Greenway Park used to have a beaver or two living along Fanno Creek, which winds through the area, and the park-goers and animals lived in harmony.
But now a family of beavers calls it home and they’re flooding the park. The beavers have dammed Fanno Creek, and Tualatin Hills Park & Recreation District gated off a section of the flooded trail at least six months ago.
Even after several days of dry weather, the trail remains underwater. A secondary loop takes walkers and bikers around the high water but, lately, it’s been flooding, too, when it rains, said James Wilson, a frequent trail user.
Wilson said he has watched the park, which has playgrounds, basketball courts, tennis courts and disc golf as well as an extensive trail system, transform into a lake over the last three years.
”Beavers are cool animals but you can’t let them destroy the thing,” he said. “This is not a lake, it’s a park.”
That’s right, beavers are ruining a perfectly good city park with their mucky nature activities. That certainly doesn’t happen in BEAVERTON anyway. I’ve already written the park and the press about flow devices and Bruce wrote me back concerned that the city attorneys have warned the that changing the stream will leave them open to lawsuits. I told him what we did and said that removing beavers also opens you to lawsuits and we’ll see what happens. There are some smart beaver champions out that way and let’s watch and learn.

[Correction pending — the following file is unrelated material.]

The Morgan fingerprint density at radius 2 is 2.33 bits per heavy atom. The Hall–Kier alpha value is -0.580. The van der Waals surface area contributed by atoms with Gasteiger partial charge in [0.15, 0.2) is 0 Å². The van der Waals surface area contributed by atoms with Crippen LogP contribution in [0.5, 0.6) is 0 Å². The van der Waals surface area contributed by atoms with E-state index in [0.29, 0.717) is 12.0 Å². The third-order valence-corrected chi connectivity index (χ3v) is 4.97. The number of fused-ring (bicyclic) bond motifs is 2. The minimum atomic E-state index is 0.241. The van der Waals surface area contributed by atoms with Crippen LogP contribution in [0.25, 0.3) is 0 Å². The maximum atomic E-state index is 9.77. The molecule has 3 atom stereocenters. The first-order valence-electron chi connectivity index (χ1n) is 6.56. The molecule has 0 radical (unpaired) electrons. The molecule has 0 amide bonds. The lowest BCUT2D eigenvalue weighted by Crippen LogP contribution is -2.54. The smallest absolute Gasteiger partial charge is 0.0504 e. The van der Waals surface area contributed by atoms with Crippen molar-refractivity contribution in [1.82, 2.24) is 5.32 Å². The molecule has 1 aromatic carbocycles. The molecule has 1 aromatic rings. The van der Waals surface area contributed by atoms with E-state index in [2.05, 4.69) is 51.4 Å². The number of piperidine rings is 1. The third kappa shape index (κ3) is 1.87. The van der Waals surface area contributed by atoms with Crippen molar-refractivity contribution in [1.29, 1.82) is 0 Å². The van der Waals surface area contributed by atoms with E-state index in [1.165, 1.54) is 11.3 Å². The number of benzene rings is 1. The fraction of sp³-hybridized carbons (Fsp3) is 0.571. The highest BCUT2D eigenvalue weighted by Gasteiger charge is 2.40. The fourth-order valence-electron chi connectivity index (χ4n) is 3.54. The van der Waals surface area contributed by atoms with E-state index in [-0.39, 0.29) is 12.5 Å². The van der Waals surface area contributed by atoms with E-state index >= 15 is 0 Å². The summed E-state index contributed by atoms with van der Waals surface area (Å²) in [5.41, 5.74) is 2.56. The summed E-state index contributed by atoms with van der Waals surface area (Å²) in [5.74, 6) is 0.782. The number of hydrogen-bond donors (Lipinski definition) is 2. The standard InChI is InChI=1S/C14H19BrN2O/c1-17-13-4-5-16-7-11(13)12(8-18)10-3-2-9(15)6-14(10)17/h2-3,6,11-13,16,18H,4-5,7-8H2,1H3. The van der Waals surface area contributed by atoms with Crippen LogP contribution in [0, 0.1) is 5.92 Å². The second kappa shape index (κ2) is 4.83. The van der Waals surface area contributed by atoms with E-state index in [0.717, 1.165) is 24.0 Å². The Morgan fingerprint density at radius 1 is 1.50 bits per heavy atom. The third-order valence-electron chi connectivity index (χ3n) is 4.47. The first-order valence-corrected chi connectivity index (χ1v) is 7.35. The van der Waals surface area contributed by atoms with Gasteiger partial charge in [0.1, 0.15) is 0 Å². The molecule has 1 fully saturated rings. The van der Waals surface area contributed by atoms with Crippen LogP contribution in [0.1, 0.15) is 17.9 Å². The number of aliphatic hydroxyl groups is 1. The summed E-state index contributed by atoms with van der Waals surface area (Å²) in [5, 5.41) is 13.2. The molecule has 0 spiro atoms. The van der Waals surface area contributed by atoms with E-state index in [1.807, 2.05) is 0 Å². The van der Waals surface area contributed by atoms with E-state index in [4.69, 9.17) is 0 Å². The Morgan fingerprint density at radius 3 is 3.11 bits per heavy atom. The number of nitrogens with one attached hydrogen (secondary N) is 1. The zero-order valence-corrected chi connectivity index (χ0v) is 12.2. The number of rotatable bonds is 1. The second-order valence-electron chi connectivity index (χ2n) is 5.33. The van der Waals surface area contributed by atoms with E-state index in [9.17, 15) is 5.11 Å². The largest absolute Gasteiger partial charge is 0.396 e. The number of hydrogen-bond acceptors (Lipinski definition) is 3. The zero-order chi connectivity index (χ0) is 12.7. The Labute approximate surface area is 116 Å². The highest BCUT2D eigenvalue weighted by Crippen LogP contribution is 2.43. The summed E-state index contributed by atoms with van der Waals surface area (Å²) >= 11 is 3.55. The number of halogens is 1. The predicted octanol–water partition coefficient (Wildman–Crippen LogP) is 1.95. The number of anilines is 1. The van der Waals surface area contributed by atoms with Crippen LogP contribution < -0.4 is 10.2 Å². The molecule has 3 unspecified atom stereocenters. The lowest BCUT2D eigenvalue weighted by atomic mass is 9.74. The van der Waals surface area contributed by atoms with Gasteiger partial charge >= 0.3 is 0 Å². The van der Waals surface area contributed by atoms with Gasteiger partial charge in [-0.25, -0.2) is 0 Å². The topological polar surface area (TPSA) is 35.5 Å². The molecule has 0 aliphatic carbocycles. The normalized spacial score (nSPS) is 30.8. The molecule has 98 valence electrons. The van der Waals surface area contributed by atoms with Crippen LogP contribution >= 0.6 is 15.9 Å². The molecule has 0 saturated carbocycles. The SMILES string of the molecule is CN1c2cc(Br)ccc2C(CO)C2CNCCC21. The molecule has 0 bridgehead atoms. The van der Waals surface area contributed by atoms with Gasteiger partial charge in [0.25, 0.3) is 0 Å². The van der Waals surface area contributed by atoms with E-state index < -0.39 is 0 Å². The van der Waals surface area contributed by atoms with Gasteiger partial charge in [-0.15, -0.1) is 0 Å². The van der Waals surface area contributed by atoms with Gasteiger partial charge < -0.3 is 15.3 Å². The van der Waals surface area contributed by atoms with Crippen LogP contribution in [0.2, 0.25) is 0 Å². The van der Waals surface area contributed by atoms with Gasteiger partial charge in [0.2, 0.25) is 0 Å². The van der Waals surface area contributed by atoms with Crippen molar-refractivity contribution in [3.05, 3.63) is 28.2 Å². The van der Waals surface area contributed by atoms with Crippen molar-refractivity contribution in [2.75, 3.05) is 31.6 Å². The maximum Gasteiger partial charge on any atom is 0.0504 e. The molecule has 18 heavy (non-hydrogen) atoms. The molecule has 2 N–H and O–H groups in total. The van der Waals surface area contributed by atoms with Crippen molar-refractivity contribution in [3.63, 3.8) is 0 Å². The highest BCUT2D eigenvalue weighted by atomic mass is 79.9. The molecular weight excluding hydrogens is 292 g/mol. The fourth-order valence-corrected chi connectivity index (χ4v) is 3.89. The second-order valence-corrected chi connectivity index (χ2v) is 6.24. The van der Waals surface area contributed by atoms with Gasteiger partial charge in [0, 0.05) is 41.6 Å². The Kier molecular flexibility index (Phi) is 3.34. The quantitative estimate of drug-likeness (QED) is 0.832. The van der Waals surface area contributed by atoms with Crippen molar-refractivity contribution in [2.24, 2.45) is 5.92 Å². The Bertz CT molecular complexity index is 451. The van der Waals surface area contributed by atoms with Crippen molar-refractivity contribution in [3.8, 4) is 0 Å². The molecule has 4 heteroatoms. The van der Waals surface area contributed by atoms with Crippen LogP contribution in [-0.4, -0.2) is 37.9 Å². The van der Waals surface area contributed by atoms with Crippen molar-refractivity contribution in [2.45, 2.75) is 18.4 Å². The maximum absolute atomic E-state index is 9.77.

THPRD was waiting to see if Fanno Creek would wash away the dams, said Bruce Barbarasch, superintendent of natural resources and trails management. But that hasn’t happened, and the park district is considering other options.
Barbarasch said THPRD could let nature run its course and make a portion of the park a wildlife area. Other options could include rerouting the flooded trail or building a boardwalk or bridge over the area.
Building a new trail or a boardwalk, however, is expensive and the park district doesn’t have funding for it at the present time, he said.
Nearly 100 percent of Greenway Park is in a flood plain, Barbarasch said.
One helpful commenter on the article suggested changing the name of the town to Peopleton. Problem solved! Failing that, they all need to watch this video over and over.
Here’s an update from our friend Rusty Cohn at the Napa beaver dams: